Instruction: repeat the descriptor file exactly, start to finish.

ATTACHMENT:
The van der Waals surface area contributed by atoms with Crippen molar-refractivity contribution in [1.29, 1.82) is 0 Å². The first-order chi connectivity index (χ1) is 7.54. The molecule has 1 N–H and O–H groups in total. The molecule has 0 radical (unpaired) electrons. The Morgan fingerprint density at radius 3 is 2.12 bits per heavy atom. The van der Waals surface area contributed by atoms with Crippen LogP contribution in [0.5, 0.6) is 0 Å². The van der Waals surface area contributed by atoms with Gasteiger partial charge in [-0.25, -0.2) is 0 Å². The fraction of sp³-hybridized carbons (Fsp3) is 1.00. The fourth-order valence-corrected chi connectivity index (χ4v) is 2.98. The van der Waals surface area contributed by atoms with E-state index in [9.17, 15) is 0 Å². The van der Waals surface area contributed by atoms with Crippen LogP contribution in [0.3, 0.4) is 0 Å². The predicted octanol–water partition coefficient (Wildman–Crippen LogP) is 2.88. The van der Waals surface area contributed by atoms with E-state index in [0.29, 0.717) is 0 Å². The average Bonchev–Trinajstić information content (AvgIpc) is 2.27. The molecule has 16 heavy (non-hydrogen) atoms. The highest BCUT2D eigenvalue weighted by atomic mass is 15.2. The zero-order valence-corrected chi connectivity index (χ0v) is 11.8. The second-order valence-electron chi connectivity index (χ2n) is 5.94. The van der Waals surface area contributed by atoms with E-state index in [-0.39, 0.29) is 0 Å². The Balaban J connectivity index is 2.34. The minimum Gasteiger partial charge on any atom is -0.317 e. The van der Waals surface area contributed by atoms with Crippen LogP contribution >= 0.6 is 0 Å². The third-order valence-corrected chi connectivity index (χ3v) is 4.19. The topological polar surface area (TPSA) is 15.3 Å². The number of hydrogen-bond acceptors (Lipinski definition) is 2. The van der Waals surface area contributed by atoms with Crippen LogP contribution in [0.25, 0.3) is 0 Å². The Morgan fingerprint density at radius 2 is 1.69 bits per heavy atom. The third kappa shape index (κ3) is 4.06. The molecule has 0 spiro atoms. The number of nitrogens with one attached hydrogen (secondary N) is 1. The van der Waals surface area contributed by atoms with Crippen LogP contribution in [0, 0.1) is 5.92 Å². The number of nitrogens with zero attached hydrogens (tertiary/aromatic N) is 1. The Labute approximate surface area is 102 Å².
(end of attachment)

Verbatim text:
The van der Waals surface area contributed by atoms with Crippen molar-refractivity contribution in [1.29, 1.82) is 0 Å². The first-order chi connectivity index (χ1) is 7.54. The molecule has 1 N–H and O–H groups in total. The molecule has 0 radical (unpaired) electrons. The Morgan fingerprint density at radius 3 is 2.12 bits per heavy atom. The van der Waals surface area contributed by atoms with Crippen LogP contribution in [0.5, 0.6) is 0 Å². The van der Waals surface area contributed by atoms with Gasteiger partial charge in [-0.25, -0.2) is 0 Å². The fraction of sp³-hybridized carbons (Fsp3) is 1.00. The fourth-order valence-corrected chi connectivity index (χ4v) is 2.98. The van der Waals surface area contributed by atoms with E-state index in [9.17, 15) is 0 Å². The van der Waals surface area contributed by atoms with Crippen LogP contribution in [0.3, 0.4) is 0 Å². The predicted octanol–water partition coefficient (Wildman–Crippen LogP) is 2.88. The van der Waals surface area contributed by atoms with E-state index in [0.29, 0.717) is 0 Å². The average Bonchev–Trinajstić information content (AvgIpc) is 2.27. The molecule has 16 heavy (non-hydrogen) atoms. The highest BCUT2D eigenvalue weighted by atomic mass is 15.2. The zero-order valence-corrected chi connectivity index (χ0v) is 11.8. The second-order valence-electron chi connectivity index (χ2n) is 5.94. The van der Waals surface area contributed by atoms with E-state index in [-0.39, 0.29) is 0 Å². The Balaban J connectivity index is 2.34. The minimum Gasteiger partial charge on any atom is -0.317 e. The van der Waals surface area contributed by atoms with Crippen LogP contribution >= 0.6 is 0 Å². The third-order valence-corrected chi connectivity index (χ3v) is 4.19. The topological polar surface area (TPSA) is 15.3 Å². The number of hydrogen-bond acceptors (Lipinski definition) is 2. The van der Waals surface area contributed by atoms with Crippen LogP contribution in [0.25, 0.3) is 0 Å². The Morgan fingerprint density at radius 2 is 1.69 bits per heavy atom. The third kappa shape index (κ3) is 4.06. The molecule has 0 spiro atoms. The number of nitrogens with one attached hydrogen (secondary N) is 1. The van der Waals surface area contributed by atoms with Crippen LogP contribution in [0, 0.1) is 5.92 Å². The number of nitrogens with zero attached hydrogens (tertiary/aromatic N) is 1. The Labute approximate surface area is 102 Å².